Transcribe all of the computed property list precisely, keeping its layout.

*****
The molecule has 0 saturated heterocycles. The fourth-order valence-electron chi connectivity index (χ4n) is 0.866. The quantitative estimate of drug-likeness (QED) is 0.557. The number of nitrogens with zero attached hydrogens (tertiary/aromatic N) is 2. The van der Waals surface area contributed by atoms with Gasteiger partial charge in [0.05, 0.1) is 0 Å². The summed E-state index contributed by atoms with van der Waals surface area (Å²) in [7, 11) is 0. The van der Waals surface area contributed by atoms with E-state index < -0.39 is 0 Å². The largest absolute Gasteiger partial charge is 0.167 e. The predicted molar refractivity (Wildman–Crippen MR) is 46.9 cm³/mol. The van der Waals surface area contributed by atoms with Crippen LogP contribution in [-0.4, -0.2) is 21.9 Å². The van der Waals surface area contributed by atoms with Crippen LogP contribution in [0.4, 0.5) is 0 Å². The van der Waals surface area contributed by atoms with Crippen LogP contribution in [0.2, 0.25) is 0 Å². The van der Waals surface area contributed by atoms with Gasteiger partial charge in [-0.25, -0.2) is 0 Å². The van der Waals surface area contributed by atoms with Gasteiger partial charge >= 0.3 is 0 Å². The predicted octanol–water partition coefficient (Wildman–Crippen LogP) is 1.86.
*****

The molecule has 0 saturated heterocycles. The fourth-order valence-electron chi connectivity index (χ4n) is 0.866. The quantitative estimate of drug-likeness (QED) is 0.557. The number of nitrogens with zero attached hydrogens (tertiary/aromatic N) is 2. The van der Waals surface area contributed by atoms with Gasteiger partial charge in [0.05, 0.1) is 0 Å². The summed E-state index contributed by atoms with van der Waals surface area (Å²) in [7, 11) is 0. The van der Waals surface area contributed by atoms with E-state index < -0.39 is 0 Å². The largest absolute Gasteiger partial charge is 0.167 e. The predicted molar refractivity (Wildman–Crippen MR) is 46.9 cm³/mol. The van der Waals surface area contributed by atoms with Crippen LogP contribution in [-0.4, -0.2) is 21.9 Å². The van der Waals surface area contributed by atoms with Crippen LogP contribution in [0.4, 0.5) is 0 Å². The van der Waals surface area contributed by atoms with Crippen LogP contribution in [0.2, 0.25) is 0 Å². The van der Waals surface area contributed by atoms with Gasteiger partial charge in [-0.25, -0.2) is 0 Å². The van der Waals surface area contributed by atoms with Gasteiger partial charge >= 0.3 is 0 Å². The predicted octanol–water partition coefficient (Wildman–Crippen LogP) is 1.86.